Practice theory and relationalism as the new constructivism

David M. McCourt

Research output: Contribution to journalArticlepeer-review


In this theory note, I address two new approaches in international relations theory gaining adherents and producing insightful applications: practice theory and relationalism. Practice theory draws attention to everyday logics in world politics. It stresses how international actors are driven less by abstract notions of the national interest, identities, or preferences than by context-dependent practical imperatives. Relationalism rejects the idea that entities-like states and international organizations-are the basic units of world politics. It replaces them with a focus on ongoing processes. Noting similarities in their arguments to those advanced by early constructivists, I argue that, taken together, practice theory and relationalism represent the New Constructivism in International Relations (IR). A practice-relational turn became necessary because the meaning of constructivism narrowed over time, becoming tied to a specific scientific ontology focusing on the role of identity, norms, and culture in world politics. This ontology unduly narrowed constructivism's theoretical lenses, which practice theory and relationalism productively reopen.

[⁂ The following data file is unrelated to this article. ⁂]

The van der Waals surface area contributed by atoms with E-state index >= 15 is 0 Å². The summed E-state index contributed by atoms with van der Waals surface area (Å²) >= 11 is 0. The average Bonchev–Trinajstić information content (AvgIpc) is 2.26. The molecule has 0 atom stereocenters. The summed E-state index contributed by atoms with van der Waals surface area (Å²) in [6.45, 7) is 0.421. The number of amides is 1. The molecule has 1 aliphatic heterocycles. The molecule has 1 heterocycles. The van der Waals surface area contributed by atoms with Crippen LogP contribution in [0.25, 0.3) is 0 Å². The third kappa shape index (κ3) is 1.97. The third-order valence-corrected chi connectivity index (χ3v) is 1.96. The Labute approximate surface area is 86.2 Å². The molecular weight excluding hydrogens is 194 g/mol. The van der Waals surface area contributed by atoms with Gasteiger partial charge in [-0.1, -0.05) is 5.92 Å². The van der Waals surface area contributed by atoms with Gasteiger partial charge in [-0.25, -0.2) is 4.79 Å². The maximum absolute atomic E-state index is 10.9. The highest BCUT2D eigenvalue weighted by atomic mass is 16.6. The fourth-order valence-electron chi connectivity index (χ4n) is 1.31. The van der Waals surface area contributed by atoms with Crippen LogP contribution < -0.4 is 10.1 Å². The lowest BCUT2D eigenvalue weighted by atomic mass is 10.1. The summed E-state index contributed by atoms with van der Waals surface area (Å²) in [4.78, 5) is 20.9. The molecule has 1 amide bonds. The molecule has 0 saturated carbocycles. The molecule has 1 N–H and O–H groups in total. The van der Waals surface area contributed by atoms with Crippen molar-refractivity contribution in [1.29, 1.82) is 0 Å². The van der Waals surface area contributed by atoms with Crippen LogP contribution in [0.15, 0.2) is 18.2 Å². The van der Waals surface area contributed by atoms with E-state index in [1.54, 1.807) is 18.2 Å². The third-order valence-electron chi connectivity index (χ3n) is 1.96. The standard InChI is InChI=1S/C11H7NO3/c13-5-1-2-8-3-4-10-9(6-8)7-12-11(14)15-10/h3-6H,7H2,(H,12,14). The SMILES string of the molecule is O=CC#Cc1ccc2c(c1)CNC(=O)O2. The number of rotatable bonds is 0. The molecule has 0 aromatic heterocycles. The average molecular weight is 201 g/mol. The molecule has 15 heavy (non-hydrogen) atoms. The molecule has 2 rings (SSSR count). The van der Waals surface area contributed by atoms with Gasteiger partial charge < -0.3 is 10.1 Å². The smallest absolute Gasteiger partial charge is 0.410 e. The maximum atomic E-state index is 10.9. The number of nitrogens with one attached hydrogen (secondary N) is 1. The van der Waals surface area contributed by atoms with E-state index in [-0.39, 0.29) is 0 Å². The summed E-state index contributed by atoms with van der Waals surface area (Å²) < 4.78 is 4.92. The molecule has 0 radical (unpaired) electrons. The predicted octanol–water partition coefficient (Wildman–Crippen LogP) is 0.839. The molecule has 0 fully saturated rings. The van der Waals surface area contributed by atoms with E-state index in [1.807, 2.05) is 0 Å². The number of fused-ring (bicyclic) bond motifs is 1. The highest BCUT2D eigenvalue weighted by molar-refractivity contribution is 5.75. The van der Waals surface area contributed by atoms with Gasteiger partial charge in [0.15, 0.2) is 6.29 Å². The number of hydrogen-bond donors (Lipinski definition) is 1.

Original languageEnglish (US)
Pages (from-to)475-485
Number of pages11
JournalInternational Studies Quarterly
Issue number3
StatePublished - Sep 1 2016

ASJC Scopus subject areas

  • Sociology and Political Science
  • Political Science and International Relations


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